“I wanted to do flowers everywhere, in all different dimensions, big and small,” said Rosita Missoni, who helms Missoni’s home collection, at the preview of its outdoor furniture line “Floral Galaxy.” The waterproof collection featured a lively floral pattern on sofas, foldable chairs and sunbeds peppered with striped poofs and pillows. All was showcased — where else? — in a bed of flowers.
Elegant, balanced and sophisticated was the mood at Hermès, where the French luxury company presented a collection focused on the combination of bull leather with oak wood and straw. This included the “Oria d’Hermès” range of chairs and armchairs inspired by a Sixties design by Rafael Moneo, as well as the Sellier sofa, which pays homage to the brand’s equestrian heritage. The collection, shown at a former theater in central Milan, also featured various small objects, from a magnifying glass to bowls to a top.
The Salone over the past few years has proven an economic boon to Milan, with more visitors and higher spending during the week of the design show than during the city’s seasonal fashion weeks. The brands showing home items were literally too numerous to count but here are some of the standout presentations by fashion brands during Design Week:
• Louis Vuitton expanded its Objets Nomades collection, consisting of a range of portable interior design pieces, with Chaise Longue, designed by Dutch designer Marcel Wanders. The piece consists of three foldable modules crafted from high-tech carbon fiber with one face covered with soft leather and the other with suede.
• Bulgari dedicated an installation to its B.zero 1 jewelry collection, which was unveiled this year in white, yellow and rose gold. Conceived by London-based architect studio NaNA, the triangular construction stood in the garden of the Bulgari Hotel and featured 18 interlocked steel rings, which were illuminated throughout the night in the gold shades of the collection. “We wanted to combine classic architecture and classic art and wanted to bring in a spacious installation, that people could actually enter,” said NaNA’s cofounder Ermis Adamantidis.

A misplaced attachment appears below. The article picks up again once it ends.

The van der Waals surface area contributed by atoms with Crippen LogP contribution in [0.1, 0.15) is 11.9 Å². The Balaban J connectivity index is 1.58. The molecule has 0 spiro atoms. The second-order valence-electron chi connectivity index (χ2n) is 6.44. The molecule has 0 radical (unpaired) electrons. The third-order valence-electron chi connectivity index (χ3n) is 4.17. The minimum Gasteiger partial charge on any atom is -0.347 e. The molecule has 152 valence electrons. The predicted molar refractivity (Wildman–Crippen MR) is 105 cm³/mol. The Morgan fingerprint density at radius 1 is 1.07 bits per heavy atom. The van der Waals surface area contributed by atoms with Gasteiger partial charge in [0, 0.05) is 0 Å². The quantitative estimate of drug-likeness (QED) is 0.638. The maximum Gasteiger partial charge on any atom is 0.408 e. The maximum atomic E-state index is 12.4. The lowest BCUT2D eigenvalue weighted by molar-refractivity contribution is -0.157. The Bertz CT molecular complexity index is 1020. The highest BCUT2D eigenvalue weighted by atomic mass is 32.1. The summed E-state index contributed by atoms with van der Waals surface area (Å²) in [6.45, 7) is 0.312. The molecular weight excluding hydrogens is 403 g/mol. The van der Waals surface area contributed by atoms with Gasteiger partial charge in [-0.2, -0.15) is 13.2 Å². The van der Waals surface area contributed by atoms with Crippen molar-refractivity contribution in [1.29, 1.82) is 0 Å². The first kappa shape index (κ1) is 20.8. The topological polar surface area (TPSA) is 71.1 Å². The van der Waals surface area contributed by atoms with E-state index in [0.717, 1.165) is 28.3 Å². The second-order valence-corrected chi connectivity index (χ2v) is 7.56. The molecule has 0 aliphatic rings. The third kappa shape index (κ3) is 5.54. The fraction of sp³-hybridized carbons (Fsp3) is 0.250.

• Marni launched a collection of home furnishings and accessories with a colorful blast, staging a party where the entertainment was Cumbia, a Colombian dance for couples. Female dancers wore long patchwork Marni circle skirts — there were extras for guests to try on during the event — while male dancers wore Marni scarves. The new furniture collection has a jaunty, Sixties retro feel, and is made from metal, wood and hand-woven PVC cord. There were rocking chairs — some of them two-seaters; lounge chairs; floor lamps, and cocktail tables done in a rainbow of earthy colors and jungle bright tones — all in keeping with the fashion house’s bold patterns and palette. The limited-edition items were made in Colombia by a group of women who are professional artisans, and a portion of sales will be donated to the Vimala Association, which supplies food to refugee centers in Tibet. The skirts — done in Marni fabrics — are on sale exclusively on Marni’s Web site from this week.